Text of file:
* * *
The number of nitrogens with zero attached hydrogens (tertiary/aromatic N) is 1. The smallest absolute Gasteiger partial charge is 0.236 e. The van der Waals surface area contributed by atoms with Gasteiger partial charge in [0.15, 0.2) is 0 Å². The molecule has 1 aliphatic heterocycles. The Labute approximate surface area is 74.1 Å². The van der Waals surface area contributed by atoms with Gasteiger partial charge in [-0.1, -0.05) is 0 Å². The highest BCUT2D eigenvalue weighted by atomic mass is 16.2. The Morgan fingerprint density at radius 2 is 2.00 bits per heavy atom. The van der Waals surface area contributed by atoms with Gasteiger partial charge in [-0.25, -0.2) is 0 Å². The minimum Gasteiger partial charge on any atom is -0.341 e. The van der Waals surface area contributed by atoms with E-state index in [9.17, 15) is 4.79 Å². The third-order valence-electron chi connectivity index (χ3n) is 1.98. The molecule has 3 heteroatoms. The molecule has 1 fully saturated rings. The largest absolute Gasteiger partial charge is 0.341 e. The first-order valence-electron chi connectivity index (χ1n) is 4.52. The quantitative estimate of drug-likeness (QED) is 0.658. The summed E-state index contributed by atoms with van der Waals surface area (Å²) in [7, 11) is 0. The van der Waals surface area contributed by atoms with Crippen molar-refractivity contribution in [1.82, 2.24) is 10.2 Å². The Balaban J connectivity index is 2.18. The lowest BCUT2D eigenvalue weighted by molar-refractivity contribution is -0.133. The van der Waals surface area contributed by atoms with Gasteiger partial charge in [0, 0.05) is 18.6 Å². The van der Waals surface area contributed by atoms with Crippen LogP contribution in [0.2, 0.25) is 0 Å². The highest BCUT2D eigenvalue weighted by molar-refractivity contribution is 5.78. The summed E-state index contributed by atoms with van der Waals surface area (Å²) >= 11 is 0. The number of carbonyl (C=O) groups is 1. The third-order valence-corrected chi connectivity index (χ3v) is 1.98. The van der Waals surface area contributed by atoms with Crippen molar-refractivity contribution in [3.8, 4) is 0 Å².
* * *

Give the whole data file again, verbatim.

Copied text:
The number of nitrogens with zero attached hydrogens (tertiary/aromatic N) is 1. The smallest absolute Gasteiger partial charge is 0.236 e. The van der Waals surface area contributed by atoms with Gasteiger partial charge in [0.15, 0.2) is 0 Å². The molecule has 1 aliphatic heterocycles. The Labute approximate surface area is 74.1 Å². The van der Waals surface area contributed by atoms with Gasteiger partial charge in [-0.1, -0.05) is 0 Å². The highest BCUT2D eigenvalue weighted by atomic mass is 16.2. The Morgan fingerprint density at radius 2 is 2.00 bits per heavy atom. The van der Waals surface area contributed by atoms with Gasteiger partial charge in [-0.25, -0.2) is 0 Å². The minimum Gasteiger partial charge on any atom is -0.341 e. The van der Waals surface area contributed by atoms with E-state index in [9.17, 15) is 4.79 Å². The third-order valence-electron chi connectivity index (χ3n) is 1.98. The molecule has 3 heteroatoms. The molecule has 1 fully saturated rings. The largest absolute Gasteiger partial charge is 0.341 e. The first-order valence-electron chi connectivity index (χ1n) is 4.52. The quantitative estimate of drug-likeness (QED) is 0.658. The summed E-state index contributed by atoms with van der Waals surface area (Å²) in [7, 11) is 0. The van der Waals surface area contributed by atoms with Crippen molar-refractivity contribution in [1.82, 2.24) is 10.2 Å². The Balaban J connectivity index is 2.18. The lowest BCUT2D eigenvalue weighted by molar-refractivity contribution is -0.133. The van der Waals surface area contributed by atoms with Gasteiger partial charge in [0, 0.05) is 18.6 Å². The van der Waals surface area contributed by atoms with Crippen LogP contribution in [0.2, 0.25) is 0 Å². The highest BCUT2D eigenvalue weighted by molar-refractivity contribution is 5.78. The summed E-state index contributed by atoms with van der Waals surface area (Å²) >= 11 is 0. The number of carbonyl (C=O) groups is 1. The third-order valence-corrected chi connectivity index (χ3v) is 1.98. The van der Waals surface area contributed by atoms with Crippen molar-refractivity contribution in [3.8, 4) is 0 Å².